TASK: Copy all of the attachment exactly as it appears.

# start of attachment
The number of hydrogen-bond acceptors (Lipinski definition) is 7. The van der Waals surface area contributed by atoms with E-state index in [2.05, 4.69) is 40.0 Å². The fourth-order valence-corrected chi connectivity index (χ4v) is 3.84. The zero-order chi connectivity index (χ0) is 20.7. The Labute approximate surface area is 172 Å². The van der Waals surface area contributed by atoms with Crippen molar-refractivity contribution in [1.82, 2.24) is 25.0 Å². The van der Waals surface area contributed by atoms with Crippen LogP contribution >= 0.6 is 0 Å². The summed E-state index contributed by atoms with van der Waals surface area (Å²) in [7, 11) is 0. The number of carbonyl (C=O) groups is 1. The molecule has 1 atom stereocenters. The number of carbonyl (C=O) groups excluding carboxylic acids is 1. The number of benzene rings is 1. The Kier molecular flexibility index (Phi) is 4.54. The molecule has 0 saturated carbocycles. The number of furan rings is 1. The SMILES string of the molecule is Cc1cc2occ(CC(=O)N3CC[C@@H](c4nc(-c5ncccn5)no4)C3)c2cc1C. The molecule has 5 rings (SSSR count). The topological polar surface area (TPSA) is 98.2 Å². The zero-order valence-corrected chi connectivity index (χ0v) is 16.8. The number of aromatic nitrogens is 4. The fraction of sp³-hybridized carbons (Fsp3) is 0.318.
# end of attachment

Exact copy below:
The number of hydrogen-bond acceptors (Lipinski definition) is 7. The van der Waals surface area contributed by atoms with E-state index in [2.05, 4.69) is 40.0 Å². The fourth-order valence-corrected chi connectivity index (χ4v) is 3.84. The zero-order chi connectivity index (χ0) is 20.7. The Labute approximate surface area is 172 Å². The van der Waals surface area contributed by atoms with Crippen molar-refractivity contribution in [1.82, 2.24) is 25.0 Å². The van der Waals surface area contributed by atoms with Crippen LogP contribution >= 0.6 is 0 Å². The summed E-state index contributed by atoms with van der Waals surface area (Å²) in [7, 11) is 0. The number of carbonyl (C=O) groups is 1. The molecule has 1 atom stereocenters. The number of carbonyl (C=O) groups excluding carboxylic acids is 1. The number of benzene rings is 1. The Kier molecular flexibility index (Phi) is 4.54. The molecule has 0 saturated carbocycles. The number of furan rings is 1. The SMILES string of the molecule is Cc1cc2occ(CC(=O)N3CC[C@@H](c4nc(-c5ncccn5)no4)C3)c2cc1C. The molecule has 5 rings (SSSR count). The topological polar surface area (TPSA) is 98.2 Å². The zero-order valence-corrected chi connectivity index (χ0v) is 16.8. The number of aromatic nitrogens is 4. The fraction of sp³-hybridized carbons (Fsp3) is 0.318.